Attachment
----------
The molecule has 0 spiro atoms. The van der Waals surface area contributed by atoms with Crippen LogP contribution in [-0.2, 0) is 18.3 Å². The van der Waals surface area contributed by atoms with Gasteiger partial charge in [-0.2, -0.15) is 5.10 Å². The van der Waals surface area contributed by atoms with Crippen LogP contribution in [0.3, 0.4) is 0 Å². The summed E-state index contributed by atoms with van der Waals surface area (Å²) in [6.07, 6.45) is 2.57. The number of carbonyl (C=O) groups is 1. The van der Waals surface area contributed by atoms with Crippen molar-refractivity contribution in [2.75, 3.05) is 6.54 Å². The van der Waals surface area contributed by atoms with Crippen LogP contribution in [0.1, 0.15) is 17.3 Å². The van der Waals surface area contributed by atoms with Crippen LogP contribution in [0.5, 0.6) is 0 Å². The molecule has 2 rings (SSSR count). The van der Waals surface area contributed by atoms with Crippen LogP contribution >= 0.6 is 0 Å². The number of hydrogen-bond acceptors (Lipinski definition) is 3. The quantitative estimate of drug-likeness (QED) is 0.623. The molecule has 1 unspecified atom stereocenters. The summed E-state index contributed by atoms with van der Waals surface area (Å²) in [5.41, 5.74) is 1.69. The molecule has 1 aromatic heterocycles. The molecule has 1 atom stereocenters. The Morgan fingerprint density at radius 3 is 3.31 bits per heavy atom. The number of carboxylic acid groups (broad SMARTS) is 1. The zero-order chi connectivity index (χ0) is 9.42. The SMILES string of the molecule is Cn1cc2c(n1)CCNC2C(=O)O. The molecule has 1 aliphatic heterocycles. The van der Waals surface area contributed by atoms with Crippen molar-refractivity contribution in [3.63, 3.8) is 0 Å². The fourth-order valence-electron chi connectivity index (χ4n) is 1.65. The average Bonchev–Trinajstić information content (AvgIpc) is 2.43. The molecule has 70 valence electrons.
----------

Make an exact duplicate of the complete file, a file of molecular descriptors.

The molecule has 0 spiro atoms. The van der Waals surface area contributed by atoms with Crippen LogP contribution in [-0.2, 0) is 18.3 Å². The van der Waals surface area contributed by atoms with Gasteiger partial charge in [-0.2, -0.15) is 5.10 Å². The van der Waals surface area contributed by atoms with Crippen LogP contribution in [0.3, 0.4) is 0 Å². The summed E-state index contributed by atoms with van der Waals surface area (Å²) in [6.07, 6.45) is 2.57. The number of carbonyl (C=O) groups is 1. The van der Waals surface area contributed by atoms with Crippen molar-refractivity contribution in [2.75, 3.05) is 6.54 Å². The van der Waals surface area contributed by atoms with Crippen LogP contribution in [0.1, 0.15) is 17.3 Å². The van der Waals surface area contributed by atoms with Crippen LogP contribution in [0.5, 0.6) is 0 Å². The molecule has 2 rings (SSSR count). The van der Waals surface area contributed by atoms with Crippen LogP contribution >= 0.6 is 0 Å². The number of hydrogen-bond acceptors (Lipinski definition) is 3. The quantitative estimate of drug-likeness (QED) is 0.623. The molecule has 1 unspecified atom stereocenters. The summed E-state index contributed by atoms with van der Waals surface area (Å²) in [5.41, 5.74) is 1.69. The molecule has 1 aromatic heterocycles. The molecule has 1 atom stereocenters. The Morgan fingerprint density at radius 3 is 3.31 bits per heavy atom. The number of carboxylic acid groups (broad SMARTS) is 1. The zero-order chi connectivity index (χ0) is 9.42. The SMILES string of the molecule is Cn1cc2c(n1)CCNC2C(=O)O. The molecule has 1 aliphatic heterocycles. The van der Waals surface area contributed by atoms with Crippen molar-refractivity contribution in [3.63, 3.8) is 0 Å². The fourth-order valence-electron chi connectivity index (χ4n) is 1.65. The average Bonchev–Trinajstić information content (AvgIpc) is 2.43. The molecule has 70 valence electrons.